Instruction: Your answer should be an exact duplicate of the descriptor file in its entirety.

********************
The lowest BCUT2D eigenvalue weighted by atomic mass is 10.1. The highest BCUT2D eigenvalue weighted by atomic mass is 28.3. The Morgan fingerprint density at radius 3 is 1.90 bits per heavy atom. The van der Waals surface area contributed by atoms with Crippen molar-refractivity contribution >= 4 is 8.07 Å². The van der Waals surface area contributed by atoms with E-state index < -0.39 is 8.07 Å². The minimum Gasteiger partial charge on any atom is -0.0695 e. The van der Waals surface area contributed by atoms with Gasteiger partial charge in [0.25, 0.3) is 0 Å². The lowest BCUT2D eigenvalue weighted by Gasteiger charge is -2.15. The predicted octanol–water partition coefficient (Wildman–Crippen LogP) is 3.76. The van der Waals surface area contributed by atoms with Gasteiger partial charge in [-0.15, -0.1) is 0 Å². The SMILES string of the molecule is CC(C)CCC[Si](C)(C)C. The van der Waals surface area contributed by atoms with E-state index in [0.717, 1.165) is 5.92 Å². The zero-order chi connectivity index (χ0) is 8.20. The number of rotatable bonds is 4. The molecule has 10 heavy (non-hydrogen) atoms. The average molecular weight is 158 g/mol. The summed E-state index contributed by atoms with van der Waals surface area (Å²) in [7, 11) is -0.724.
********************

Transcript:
The lowest BCUT2D eigenvalue weighted by atomic mass is 10.1. The highest BCUT2D eigenvalue weighted by atomic mass is 28.3. The Morgan fingerprint density at radius 3 is 1.90 bits per heavy atom. The van der Waals surface area contributed by atoms with Crippen molar-refractivity contribution >= 4 is 8.07 Å². The van der Waals surface area contributed by atoms with E-state index < -0.39 is 8.07 Å². The minimum Gasteiger partial charge on any atom is -0.0695 e. The van der Waals surface area contributed by atoms with Gasteiger partial charge in [0.25, 0.3) is 0 Å². The lowest BCUT2D eigenvalue weighted by Gasteiger charge is -2.15. The predicted octanol–water partition coefficient (Wildman–Crippen LogP) is 3.76. The van der Waals surface area contributed by atoms with Gasteiger partial charge in [-0.15, -0.1) is 0 Å². The SMILES string of the molecule is CC(C)CCC[Si](C)(C)C. The van der Waals surface area contributed by atoms with E-state index in [0.717, 1.165) is 5.92 Å². The zero-order chi connectivity index (χ0) is 8.20. The number of rotatable bonds is 4. The molecule has 10 heavy (non-hydrogen) atoms. The average molecular weight is 158 g/mol. The summed E-state index contributed by atoms with van der Waals surface area (Å²) in [7, 11) is -0.724.